The introduction of the hybrid by Nigerian Breweries is in line with Nigeria’s plan to realize its ambition to make agriculture a big business and build a proper value chain where all players add value and share benefits. It will also help to provide some control in the system.
According to the report under the buy-back scheme, we promise to pay market price plus 10% premium to the farmer, and this is guaranteed. A village grains collector, however, who is not a farmer but has the financial muscle which enables him to provide bridging finance to settle poor farmers’ domestic needs, can offer them money in advance of their grains harvest. This reduces the amount available for buy-back and the revenue accruable to the farmers.
“An effective communication with farmers and a proper working of the buy-back system can stem the activities of middlemen.”
According to the report, the Nigerian Breweries has entered into supply agreements with local cassava starch processors and sorghum smallholder farmers whose activities have impacted positively in the communities where they operate. According to the term of agreement the company has adopted offtake arrangement with another multinational company that has huge investment in sugarcane value chain. This is aimed at replacing imported sugar in our recipe with a local substitute.Sorghum Grains
Inline with Heneiken’s commitment to sourcing sustainably, a Memorandum of Understanding with a Nigerian company was signed, Psaltry International Company limited and a Dutch NGO, 2SCALE, to facilitate expansion of sourcing of cassava-based inputs thereby strengthening the participation of smallholder of farmers in the local economy. According to source, the plant in Psaltry has an installed capacity of 10, 000 metric tonnes per annum but currently producing 6000 metric tonnes where about 60 percent of its production capacity goes to the Nigerian Breweries alone.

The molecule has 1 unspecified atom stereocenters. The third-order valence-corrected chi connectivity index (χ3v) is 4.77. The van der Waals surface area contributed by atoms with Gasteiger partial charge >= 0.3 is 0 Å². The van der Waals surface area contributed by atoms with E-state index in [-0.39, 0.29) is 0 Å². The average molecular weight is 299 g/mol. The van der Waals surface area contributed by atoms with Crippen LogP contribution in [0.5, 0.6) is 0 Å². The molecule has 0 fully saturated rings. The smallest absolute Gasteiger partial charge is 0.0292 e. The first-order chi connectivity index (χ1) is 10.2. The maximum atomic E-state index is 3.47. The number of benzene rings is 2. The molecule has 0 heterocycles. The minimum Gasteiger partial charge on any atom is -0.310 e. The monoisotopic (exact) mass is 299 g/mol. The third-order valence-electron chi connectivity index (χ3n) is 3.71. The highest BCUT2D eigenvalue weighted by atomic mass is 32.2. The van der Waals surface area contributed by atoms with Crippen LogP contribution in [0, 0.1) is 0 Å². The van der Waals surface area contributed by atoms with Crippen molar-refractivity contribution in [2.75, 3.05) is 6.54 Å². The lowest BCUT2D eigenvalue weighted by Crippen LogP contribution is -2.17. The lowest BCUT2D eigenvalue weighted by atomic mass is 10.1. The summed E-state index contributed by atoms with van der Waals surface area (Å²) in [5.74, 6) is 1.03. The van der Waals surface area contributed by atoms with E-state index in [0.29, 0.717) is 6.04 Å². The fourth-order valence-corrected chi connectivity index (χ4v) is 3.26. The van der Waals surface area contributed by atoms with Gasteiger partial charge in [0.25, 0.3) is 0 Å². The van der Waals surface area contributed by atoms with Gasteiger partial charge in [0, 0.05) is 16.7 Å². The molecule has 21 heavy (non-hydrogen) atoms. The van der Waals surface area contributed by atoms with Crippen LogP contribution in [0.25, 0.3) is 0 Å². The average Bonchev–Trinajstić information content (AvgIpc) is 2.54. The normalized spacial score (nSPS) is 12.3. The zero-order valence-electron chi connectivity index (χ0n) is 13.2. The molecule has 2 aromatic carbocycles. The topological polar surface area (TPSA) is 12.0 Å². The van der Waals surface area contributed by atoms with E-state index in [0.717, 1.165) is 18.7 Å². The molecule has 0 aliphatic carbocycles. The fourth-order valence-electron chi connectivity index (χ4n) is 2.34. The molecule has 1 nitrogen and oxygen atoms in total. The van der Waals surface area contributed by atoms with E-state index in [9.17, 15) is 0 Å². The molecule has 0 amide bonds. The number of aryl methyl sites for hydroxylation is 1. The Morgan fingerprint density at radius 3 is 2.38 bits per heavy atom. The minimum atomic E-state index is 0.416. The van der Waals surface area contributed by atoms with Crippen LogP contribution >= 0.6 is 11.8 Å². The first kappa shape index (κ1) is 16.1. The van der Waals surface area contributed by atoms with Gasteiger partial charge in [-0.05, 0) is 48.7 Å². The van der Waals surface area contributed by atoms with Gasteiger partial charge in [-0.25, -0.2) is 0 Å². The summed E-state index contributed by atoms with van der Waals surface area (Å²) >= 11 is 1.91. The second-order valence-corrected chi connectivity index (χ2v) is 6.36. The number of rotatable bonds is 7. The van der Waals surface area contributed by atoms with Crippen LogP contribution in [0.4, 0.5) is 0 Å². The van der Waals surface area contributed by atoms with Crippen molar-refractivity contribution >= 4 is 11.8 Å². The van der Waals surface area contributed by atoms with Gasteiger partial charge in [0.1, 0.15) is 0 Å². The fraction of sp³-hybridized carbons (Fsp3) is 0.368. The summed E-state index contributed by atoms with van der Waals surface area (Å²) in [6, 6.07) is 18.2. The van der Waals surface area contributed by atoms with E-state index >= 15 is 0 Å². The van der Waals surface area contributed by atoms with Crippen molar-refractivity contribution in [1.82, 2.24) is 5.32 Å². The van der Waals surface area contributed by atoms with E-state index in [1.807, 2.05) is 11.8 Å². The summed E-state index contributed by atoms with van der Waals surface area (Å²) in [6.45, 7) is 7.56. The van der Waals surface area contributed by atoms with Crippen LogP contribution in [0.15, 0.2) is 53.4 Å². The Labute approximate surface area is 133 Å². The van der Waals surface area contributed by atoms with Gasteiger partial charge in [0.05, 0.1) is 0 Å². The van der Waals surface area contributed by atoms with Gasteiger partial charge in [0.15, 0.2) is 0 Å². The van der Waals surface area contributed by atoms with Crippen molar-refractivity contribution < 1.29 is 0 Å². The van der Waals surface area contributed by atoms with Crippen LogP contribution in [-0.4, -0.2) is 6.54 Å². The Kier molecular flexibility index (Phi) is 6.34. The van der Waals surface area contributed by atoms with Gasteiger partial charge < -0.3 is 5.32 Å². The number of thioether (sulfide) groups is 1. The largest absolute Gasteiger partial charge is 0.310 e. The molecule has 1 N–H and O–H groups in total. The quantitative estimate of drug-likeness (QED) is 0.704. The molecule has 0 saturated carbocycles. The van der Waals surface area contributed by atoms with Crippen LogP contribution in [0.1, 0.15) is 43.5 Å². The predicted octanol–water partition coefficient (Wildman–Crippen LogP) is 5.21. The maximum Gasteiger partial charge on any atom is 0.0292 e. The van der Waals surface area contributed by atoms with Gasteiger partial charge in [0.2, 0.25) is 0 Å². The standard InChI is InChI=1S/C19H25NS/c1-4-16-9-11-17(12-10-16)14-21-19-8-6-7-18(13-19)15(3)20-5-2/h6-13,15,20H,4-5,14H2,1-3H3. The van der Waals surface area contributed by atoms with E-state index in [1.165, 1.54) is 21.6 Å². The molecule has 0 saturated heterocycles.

Also signed was a Memorandum of Understanding with the Federal Ministry of Agriculture and Rural Development on sorghum development in Nigeria. These initiatives are inline with the Agricultural Transformation Agenda championed by the Federal Republic of Nigeria.
Almost 100% of our packaging materials are sourced locally and we are committed to the full compliance of our Supplier Code procedure as per industrial policy.
In the same vein: the Nigerian Breweries company, in conjunction with Heneiken supply chain BV of the Netherland and other Heneiken companies, is involved in activities aimed at development of new Hybrid Sorghum Varieties with the potential of increasing the yield/output of sorghum famers as well as improving the quality of sorghum malt which is a major material input in our operations.
The report revealed that the two High-yielding hybrid sorghum varieties have been developed and registered by the company; the process of commercialising their production is on-going. The company has a subsisting consultancy agreement with a Nigerian Professor on the development of sorghum seeds.
Although NB is very visible in promoting research into the production of high-yield sorghum, the impact of such efforts will be limited in the absence of consistent government policies and support for the development of the sector.
The greatest threat to the use of local raw materials in beer brewing in Nigeria is the inconsistent Government policies, especially with respect to protecting and encouraging local agricultural production.
Dr Jacbos solicits for improve local sourcing of raw-materials through effective development of agriculture, solid minerals and the petro-chemical sectors